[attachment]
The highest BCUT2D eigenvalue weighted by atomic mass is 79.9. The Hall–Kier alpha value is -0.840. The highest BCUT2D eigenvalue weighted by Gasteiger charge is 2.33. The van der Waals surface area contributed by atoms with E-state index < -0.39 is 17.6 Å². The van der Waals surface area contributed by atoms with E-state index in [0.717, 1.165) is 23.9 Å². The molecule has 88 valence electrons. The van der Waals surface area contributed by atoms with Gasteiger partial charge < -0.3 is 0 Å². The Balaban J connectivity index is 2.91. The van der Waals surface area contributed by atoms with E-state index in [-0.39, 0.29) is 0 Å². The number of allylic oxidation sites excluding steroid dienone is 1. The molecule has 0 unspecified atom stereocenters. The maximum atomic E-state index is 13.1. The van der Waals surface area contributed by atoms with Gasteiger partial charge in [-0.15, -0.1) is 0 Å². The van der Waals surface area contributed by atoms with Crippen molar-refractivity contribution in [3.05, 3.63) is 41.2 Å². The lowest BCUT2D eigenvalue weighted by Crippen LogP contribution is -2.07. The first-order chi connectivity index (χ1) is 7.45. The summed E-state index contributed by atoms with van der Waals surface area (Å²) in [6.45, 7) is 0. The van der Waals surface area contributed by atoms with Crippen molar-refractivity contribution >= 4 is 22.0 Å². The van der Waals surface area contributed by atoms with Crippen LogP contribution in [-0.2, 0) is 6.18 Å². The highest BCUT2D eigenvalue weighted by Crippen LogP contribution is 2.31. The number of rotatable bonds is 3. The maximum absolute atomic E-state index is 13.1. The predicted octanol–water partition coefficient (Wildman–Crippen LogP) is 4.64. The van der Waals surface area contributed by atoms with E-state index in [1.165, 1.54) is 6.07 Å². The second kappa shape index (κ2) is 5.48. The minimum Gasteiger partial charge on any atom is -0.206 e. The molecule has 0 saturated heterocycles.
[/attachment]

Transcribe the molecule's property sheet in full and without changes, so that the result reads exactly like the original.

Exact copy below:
The highest BCUT2D eigenvalue weighted by atomic mass is 79.9. The Hall–Kier alpha value is -0.840. The highest BCUT2D eigenvalue weighted by Gasteiger charge is 2.33. The van der Waals surface area contributed by atoms with E-state index < -0.39 is 17.6 Å². The van der Waals surface area contributed by atoms with E-state index in [0.717, 1.165) is 23.9 Å². The molecule has 88 valence electrons. The van der Waals surface area contributed by atoms with Gasteiger partial charge < -0.3 is 0 Å². The Balaban J connectivity index is 2.91. The van der Waals surface area contributed by atoms with E-state index in [-0.39, 0.29) is 0 Å². The number of allylic oxidation sites excluding steroid dienone is 1. The molecule has 0 unspecified atom stereocenters. The maximum atomic E-state index is 13.1. The van der Waals surface area contributed by atoms with Gasteiger partial charge in [-0.15, -0.1) is 0 Å². The van der Waals surface area contributed by atoms with Crippen molar-refractivity contribution in [3.05, 3.63) is 41.2 Å². The lowest BCUT2D eigenvalue weighted by Crippen LogP contribution is -2.07. The first-order chi connectivity index (χ1) is 7.45. The summed E-state index contributed by atoms with van der Waals surface area (Å²) in [6.45, 7) is 0. The van der Waals surface area contributed by atoms with Crippen molar-refractivity contribution >= 4 is 22.0 Å². The van der Waals surface area contributed by atoms with Crippen LogP contribution in [-0.2, 0) is 6.18 Å². The highest BCUT2D eigenvalue weighted by Crippen LogP contribution is 2.31. The number of rotatable bonds is 3. The maximum absolute atomic E-state index is 13.1. The predicted octanol–water partition coefficient (Wildman–Crippen LogP) is 4.64. The van der Waals surface area contributed by atoms with E-state index in [1.165, 1.54) is 6.07 Å². The second kappa shape index (κ2) is 5.48. The minimum Gasteiger partial charge on any atom is -0.206 e. The molecule has 0 saturated heterocycles.